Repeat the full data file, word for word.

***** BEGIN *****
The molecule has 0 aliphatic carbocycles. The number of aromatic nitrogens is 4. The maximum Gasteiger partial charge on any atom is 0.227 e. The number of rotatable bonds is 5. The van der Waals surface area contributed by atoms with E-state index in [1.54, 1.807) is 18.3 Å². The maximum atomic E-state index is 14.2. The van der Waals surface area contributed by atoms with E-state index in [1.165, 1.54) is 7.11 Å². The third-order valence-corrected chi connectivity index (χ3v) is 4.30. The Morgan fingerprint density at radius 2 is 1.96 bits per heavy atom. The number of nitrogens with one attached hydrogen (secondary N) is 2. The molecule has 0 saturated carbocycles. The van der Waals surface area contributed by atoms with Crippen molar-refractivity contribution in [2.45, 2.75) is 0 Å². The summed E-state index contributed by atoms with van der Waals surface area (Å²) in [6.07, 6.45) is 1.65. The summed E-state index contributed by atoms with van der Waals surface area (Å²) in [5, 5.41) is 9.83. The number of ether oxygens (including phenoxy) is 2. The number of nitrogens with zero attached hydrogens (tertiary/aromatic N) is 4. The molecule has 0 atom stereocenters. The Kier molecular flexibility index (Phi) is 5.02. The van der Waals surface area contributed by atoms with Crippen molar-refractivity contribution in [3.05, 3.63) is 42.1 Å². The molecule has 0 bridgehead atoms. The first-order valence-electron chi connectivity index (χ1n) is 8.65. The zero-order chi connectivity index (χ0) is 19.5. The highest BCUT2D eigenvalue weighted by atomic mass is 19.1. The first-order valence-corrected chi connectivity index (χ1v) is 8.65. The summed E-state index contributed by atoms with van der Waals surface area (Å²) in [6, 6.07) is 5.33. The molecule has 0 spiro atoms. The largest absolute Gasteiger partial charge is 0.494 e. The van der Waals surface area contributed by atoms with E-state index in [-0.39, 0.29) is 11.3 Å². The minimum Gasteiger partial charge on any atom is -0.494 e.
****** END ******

The molecule has 0 aliphatic carbocycles. The number of aromatic nitrogens is 4. The maximum Gasteiger partial charge on any atom is 0.227 e. The number of rotatable bonds is 5. The van der Waals surface area contributed by atoms with E-state index in [1.54, 1.807) is 18.3 Å². The maximum atomic E-state index is 14.2. The van der Waals surface area contributed by atoms with E-state index in [1.165, 1.54) is 7.11 Å². The third-order valence-corrected chi connectivity index (χ3v) is 4.30. The Morgan fingerprint density at radius 2 is 1.96 bits per heavy atom. The number of nitrogens with one attached hydrogen (secondary N) is 2. The molecule has 0 saturated carbocycles. The van der Waals surface area contributed by atoms with Crippen molar-refractivity contribution in [2.45, 2.75) is 0 Å². The summed E-state index contributed by atoms with van der Waals surface area (Å²) in [6.07, 6.45) is 1.65. The summed E-state index contributed by atoms with van der Waals surface area (Å²) in [5, 5.41) is 9.83. The number of ether oxygens (including phenoxy) is 2. The number of nitrogens with zero attached hydrogens (tertiary/aromatic N) is 4. The molecule has 0 atom stereocenters. The Kier molecular flexibility index (Phi) is 5.02. The van der Waals surface area contributed by atoms with Crippen molar-refractivity contribution in [3.05, 3.63) is 42.1 Å². The molecule has 0 bridgehead atoms. The first-order valence-electron chi connectivity index (χ1n) is 8.65. The zero-order chi connectivity index (χ0) is 19.5. The highest BCUT2D eigenvalue weighted by atomic mass is 19.1. The first-order valence-corrected chi connectivity index (χ1v) is 8.65. The summed E-state index contributed by atoms with van der Waals surface area (Å²) in [6, 6.07) is 5.33. The molecule has 0 spiro atoms. The largest absolute Gasteiger partial charge is 0.494 e. The van der Waals surface area contributed by atoms with E-state index in [-0.39, 0.29) is 11.3 Å². The minimum Gasteiger partial charge on any atom is -0.494 e.